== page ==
Monday, June 16, 2014
Progress At Michter's, Not Much At Angel's Envy
When Diageo announced its decision to build a new distillery in Kentucky, near the hamlet of Bagdad, many were surprised by the relatively small scale of the proposed plant; a maximum annual capacity of about 1.8 million gallons, the equivalent of about 750,000 cases.
That's roughly the size of Medley, in Owensboro, recently acquired by Terrasentia, and scheduled to re-open in the next year or so. By contrast, the biggest distilleries in Kentucky and Tennessee produce ten times that much. Does that make Diageo's new facility a big micro or small macro?
Two Kentucky-based micro-producers, Michter's and Louisville Distilling (better known as Angel's Envy), have distilleries in the works that will produce up to a million gallons per year each, so about half the projected capacity of Bagdad.
Construction is well underway at Michter's in Shively. Foundations for the fermenters and other heavy tanks are about to be poured (picture above). The mills should be delivered next week and the fermenters go in mid-July. The rest of the tanks arrive in August and the column still should be ready by mid-September. Distilling should begin in the spring of 2015.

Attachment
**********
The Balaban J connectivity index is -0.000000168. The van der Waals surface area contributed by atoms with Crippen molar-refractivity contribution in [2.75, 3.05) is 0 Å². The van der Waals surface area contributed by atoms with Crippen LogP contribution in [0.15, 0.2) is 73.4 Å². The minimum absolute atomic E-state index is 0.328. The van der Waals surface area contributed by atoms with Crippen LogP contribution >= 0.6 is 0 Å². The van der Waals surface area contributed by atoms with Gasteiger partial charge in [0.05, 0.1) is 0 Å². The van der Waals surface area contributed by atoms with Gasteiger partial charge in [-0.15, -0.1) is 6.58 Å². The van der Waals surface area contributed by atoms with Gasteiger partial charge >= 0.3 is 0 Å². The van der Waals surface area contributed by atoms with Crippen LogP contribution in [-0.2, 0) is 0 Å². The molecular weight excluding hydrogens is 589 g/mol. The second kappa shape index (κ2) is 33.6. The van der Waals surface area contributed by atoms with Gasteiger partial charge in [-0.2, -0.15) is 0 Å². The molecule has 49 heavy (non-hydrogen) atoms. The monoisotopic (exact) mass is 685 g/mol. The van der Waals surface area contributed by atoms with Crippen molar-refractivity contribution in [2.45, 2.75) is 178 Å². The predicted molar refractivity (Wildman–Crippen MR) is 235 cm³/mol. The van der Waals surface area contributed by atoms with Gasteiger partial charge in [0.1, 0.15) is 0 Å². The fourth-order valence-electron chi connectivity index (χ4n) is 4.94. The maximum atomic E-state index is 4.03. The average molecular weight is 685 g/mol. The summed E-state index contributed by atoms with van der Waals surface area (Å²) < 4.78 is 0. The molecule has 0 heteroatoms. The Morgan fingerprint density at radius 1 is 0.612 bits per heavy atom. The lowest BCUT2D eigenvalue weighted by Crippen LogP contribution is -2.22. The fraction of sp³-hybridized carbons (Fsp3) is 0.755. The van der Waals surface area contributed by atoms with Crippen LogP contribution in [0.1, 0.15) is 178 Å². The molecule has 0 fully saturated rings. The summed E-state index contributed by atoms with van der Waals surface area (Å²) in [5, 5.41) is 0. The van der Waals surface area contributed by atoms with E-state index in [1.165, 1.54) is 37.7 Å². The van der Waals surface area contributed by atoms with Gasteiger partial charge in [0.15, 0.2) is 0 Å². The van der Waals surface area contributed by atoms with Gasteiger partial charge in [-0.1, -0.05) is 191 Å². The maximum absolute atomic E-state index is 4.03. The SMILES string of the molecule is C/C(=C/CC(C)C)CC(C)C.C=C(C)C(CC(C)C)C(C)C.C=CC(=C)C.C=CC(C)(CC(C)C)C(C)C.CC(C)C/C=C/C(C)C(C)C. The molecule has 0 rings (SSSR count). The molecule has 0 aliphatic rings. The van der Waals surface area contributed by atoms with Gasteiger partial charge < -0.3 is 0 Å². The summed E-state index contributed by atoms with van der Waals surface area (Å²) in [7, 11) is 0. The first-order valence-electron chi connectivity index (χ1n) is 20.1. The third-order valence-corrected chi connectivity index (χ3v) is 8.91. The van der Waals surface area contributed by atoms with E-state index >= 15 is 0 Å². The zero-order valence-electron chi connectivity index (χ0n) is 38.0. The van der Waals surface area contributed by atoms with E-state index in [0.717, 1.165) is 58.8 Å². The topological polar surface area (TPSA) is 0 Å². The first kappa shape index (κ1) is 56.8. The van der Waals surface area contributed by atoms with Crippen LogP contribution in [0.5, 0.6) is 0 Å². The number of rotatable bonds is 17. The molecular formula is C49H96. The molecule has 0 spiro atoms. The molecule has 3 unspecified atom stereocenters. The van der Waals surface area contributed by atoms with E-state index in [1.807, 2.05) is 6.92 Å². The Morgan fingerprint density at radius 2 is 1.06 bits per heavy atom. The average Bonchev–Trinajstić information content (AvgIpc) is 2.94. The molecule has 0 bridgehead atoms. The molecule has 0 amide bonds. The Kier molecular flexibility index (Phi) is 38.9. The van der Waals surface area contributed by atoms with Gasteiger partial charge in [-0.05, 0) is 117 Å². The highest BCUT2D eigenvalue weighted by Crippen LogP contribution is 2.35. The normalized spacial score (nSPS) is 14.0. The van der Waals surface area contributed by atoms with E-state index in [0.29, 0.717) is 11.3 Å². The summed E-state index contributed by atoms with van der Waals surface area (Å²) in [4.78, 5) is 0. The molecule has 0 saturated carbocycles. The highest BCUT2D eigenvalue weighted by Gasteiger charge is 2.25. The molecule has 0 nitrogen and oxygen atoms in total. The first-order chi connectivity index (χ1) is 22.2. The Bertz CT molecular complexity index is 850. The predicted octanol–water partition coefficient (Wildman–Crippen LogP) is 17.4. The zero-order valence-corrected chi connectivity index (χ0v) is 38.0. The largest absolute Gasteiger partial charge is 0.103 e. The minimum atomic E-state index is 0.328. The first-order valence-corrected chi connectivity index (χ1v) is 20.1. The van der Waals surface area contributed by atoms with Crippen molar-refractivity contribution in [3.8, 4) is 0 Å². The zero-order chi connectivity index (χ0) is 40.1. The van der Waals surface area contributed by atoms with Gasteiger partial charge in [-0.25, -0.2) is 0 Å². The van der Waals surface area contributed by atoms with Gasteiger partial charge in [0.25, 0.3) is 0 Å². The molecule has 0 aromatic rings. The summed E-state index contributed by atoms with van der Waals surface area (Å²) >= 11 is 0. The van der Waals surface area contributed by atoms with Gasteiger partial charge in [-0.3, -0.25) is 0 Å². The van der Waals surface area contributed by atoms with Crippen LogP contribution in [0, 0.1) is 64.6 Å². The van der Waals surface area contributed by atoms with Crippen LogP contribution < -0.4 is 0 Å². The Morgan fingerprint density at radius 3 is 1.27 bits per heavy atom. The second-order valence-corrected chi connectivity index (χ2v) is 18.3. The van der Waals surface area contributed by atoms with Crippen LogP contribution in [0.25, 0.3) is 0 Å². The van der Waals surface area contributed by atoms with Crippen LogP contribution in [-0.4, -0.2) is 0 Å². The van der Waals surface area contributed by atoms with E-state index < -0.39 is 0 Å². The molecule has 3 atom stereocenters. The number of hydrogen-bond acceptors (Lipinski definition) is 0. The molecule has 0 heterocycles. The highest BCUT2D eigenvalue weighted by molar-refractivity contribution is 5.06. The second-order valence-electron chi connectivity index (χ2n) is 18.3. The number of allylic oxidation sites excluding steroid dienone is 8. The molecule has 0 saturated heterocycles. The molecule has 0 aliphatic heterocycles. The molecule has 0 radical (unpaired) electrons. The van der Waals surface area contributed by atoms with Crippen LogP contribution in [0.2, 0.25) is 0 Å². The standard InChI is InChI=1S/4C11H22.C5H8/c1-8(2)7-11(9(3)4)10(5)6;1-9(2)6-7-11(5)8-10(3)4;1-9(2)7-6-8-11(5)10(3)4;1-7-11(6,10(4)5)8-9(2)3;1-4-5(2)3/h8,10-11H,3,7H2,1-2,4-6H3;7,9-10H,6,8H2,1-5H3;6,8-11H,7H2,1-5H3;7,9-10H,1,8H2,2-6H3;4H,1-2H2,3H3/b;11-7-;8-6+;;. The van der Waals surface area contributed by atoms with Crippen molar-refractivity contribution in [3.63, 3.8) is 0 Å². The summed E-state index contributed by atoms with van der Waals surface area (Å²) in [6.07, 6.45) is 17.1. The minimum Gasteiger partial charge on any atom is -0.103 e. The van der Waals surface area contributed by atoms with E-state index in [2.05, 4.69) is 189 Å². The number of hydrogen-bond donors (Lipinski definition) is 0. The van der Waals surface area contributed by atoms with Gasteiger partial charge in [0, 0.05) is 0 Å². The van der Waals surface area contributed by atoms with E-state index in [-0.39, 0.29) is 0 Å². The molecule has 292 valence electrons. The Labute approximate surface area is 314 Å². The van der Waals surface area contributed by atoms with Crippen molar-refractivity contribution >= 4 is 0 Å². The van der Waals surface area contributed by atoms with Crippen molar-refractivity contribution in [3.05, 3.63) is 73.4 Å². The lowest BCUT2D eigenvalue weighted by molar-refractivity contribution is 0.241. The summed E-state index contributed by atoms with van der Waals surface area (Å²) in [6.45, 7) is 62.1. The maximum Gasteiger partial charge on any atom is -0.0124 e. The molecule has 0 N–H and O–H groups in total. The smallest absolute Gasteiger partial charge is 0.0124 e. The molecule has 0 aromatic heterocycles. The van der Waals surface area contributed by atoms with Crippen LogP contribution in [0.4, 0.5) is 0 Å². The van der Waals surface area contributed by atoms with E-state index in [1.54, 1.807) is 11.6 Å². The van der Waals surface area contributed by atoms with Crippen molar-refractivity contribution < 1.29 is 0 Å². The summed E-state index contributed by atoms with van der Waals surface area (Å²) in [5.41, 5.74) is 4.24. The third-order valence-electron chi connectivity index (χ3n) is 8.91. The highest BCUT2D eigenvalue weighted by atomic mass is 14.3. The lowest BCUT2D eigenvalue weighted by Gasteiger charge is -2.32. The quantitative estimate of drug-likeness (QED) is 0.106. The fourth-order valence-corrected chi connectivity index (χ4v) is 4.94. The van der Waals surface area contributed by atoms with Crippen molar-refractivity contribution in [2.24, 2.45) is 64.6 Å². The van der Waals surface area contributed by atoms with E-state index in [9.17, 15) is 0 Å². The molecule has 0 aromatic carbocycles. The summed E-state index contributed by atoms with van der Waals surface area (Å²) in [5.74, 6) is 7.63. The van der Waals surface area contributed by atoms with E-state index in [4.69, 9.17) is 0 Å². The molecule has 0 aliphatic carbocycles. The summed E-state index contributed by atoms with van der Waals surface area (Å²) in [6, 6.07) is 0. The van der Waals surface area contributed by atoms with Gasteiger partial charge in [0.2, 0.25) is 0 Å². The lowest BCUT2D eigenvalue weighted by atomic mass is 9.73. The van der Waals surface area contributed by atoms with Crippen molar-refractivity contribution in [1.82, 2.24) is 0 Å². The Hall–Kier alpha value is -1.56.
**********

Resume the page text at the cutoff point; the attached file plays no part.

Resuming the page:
At Angel's Envy, not much has happened on the ground since the downtown Louisville Whiskey Row site was announced a year ago. Much continues to happen behind the scenes. The Hendersons prefer 'moving slowly' to 'stalled.'
Meanwhile, and on only a slightly smaller scale, New Riff Distillery in Northern Kentucky has begun production and Willett's, in Bardstown, has been up and running for two-and-a-half years. Few know about the distillery under construction in Hickman, Kentucky, that could go on line any day. It is about the size of New Riff and Willett's.
Much has been made recently of a 'whiskey shortage.' It's true that some producers have trouble keeping up with demand for certain products. Several of the majors, such as Beam Suntory, Wild Turkey, and Heaven Hill, finished their capacity expansions years ago, so supplies are increasing every month, even if they still lag behind demand. Although it will be years before all of this new production capacity affects supply, the building boom is unprecedented.
Rest assured, more whiskey is on the way.